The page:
Open-Source Software: The Next Big Legal Battles

The past few years have been interesting, if not complicated, for CIOs and senior IT executives at companies using Linux and other open-source software. Some have been threatened with lawsuits (first publicly, now quietly, behind closed doors). They've been forced to dissect a steady flow of fear, uncertainty and doubt emanating from some whose business models are threatened by the growing success of Linux and open-source, and they are expected to understand and comply with the growing corpus of open-source software licenses.

The good news is that most lawsuits have not materialized; executives dissecting the FUD have consistently concluded it is just that, a campaign to engender fear, uncertainty and doubt; and a dialogue in earnest has started on the question of license proliferation. Linux and open-source software are more widely used than ever before. Momentum is growing. The issues are being successfully navigated.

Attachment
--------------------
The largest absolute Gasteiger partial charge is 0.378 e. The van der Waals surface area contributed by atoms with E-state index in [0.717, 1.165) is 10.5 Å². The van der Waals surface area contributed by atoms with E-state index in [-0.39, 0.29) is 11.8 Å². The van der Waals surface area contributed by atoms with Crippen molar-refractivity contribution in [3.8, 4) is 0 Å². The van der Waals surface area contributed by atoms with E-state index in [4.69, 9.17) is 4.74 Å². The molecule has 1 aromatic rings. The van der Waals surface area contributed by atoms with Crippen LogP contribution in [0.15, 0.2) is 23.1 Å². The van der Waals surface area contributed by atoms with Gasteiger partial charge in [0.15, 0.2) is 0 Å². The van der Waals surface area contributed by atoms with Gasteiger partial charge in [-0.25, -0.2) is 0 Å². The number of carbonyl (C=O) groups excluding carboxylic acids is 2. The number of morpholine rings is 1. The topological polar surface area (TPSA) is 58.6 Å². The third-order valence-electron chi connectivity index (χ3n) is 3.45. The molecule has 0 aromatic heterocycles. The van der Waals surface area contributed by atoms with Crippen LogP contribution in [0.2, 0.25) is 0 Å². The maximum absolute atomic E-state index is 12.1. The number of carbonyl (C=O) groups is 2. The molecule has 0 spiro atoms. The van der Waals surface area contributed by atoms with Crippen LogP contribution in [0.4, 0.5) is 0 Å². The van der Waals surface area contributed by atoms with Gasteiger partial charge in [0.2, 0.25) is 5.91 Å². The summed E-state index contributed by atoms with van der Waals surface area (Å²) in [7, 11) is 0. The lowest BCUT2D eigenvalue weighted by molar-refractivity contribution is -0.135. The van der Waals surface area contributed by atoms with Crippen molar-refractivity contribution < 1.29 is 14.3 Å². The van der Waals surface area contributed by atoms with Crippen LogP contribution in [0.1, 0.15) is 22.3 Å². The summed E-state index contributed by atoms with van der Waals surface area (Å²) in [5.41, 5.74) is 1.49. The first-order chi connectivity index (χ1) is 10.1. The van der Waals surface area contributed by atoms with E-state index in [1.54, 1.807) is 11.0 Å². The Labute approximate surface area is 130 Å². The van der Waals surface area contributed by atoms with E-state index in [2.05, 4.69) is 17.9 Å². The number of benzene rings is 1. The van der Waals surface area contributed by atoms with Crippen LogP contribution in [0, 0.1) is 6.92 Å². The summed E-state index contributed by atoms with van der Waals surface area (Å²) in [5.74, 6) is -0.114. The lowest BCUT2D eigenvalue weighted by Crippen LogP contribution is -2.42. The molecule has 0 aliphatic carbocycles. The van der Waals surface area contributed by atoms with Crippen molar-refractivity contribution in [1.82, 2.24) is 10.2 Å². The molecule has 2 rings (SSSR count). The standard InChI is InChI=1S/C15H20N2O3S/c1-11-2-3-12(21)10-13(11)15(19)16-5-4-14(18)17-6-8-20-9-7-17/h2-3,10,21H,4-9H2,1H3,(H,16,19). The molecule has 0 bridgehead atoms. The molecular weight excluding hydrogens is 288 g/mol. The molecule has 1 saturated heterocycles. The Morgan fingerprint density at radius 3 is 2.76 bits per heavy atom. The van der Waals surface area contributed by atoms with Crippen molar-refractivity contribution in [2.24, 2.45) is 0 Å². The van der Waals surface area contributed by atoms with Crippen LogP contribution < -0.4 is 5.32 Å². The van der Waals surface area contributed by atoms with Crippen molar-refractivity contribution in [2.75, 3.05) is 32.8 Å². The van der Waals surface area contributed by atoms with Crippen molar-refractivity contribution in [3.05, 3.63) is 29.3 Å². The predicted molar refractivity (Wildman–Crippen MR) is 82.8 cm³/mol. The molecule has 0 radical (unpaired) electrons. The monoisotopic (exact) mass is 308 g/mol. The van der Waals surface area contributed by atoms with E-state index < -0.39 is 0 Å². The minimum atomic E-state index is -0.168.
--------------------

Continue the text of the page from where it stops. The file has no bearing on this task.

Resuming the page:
So the question naturally arises, What should we focus on next? The answer: software licenses and software patents. These are two of the most important legal issues the industry will address in the coming years. How these issues are resolved will have a defining impact on the success of Linux and open-source software. These are the issues to which the entire IT community should devote its attention, energy and resources.